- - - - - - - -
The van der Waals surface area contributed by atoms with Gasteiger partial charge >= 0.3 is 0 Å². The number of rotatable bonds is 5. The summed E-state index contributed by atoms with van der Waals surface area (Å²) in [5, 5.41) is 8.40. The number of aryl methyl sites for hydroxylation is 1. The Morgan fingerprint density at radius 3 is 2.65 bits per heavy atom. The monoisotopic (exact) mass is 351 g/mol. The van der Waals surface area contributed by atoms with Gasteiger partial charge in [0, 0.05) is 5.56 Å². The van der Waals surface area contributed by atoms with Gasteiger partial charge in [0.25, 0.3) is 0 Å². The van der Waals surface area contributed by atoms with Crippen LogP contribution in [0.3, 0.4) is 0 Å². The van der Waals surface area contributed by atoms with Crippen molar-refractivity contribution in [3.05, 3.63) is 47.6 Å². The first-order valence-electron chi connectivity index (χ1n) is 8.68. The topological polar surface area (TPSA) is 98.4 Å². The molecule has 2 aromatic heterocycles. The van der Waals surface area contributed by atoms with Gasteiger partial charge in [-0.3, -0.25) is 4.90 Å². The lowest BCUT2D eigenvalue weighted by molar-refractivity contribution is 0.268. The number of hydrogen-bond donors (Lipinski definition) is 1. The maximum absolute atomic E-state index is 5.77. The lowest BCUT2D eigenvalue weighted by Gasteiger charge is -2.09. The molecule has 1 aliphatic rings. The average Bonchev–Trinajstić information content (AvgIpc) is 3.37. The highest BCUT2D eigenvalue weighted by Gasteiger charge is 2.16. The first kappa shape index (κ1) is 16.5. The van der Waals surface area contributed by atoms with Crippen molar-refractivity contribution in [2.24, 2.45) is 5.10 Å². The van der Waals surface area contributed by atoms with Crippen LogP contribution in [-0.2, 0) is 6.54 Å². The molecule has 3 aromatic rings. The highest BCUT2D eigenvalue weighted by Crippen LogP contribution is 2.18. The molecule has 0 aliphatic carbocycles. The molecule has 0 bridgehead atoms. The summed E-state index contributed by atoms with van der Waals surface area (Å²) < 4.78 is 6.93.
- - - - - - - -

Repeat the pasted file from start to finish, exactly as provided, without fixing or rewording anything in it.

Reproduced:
The van der Waals surface area contributed by atoms with Gasteiger partial charge >= 0.3 is 0 Å². The number of rotatable bonds is 5. The summed E-state index contributed by atoms with van der Waals surface area (Å²) in [5, 5.41) is 8.40. The number of aryl methyl sites for hydroxylation is 1. The Morgan fingerprint density at radius 3 is 2.65 bits per heavy atom. The monoisotopic (exact) mass is 351 g/mol. The van der Waals surface area contributed by atoms with Gasteiger partial charge in [0, 0.05) is 5.56 Å². The van der Waals surface area contributed by atoms with Gasteiger partial charge in [0.25, 0.3) is 0 Å². The van der Waals surface area contributed by atoms with Crippen LogP contribution in [0.3, 0.4) is 0 Å². The van der Waals surface area contributed by atoms with Crippen molar-refractivity contribution in [3.05, 3.63) is 47.6 Å². The first-order valence-electron chi connectivity index (χ1n) is 8.68. The topological polar surface area (TPSA) is 98.4 Å². The molecule has 2 aromatic heterocycles. The van der Waals surface area contributed by atoms with Gasteiger partial charge in [-0.3, -0.25) is 4.90 Å². The lowest BCUT2D eigenvalue weighted by molar-refractivity contribution is 0.268. The number of hydrogen-bond donors (Lipinski definition) is 1. The maximum absolute atomic E-state index is 5.77. The lowest BCUT2D eigenvalue weighted by Gasteiger charge is -2.09. The molecule has 1 aliphatic rings. The average Bonchev–Trinajstić information content (AvgIpc) is 3.37. The highest BCUT2D eigenvalue weighted by Gasteiger charge is 2.16. The first kappa shape index (κ1) is 16.5. The van der Waals surface area contributed by atoms with Crippen molar-refractivity contribution in [2.24, 2.45) is 5.10 Å². The van der Waals surface area contributed by atoms with Crippen LogP contribution in [-0.2, 0) is 6.54 Å². The molecule has 3 aromatic rings. The highest BCUT2D eigenvalue weighted by Crippen LogP contribution is 2.18. The molecule has 0 aliphatic carbocycles. The molecule has 0 bridgehead atoms. The summed E-state index contributed by atoms with van der Waals surface area (Å²) < 4.78 is 6.93.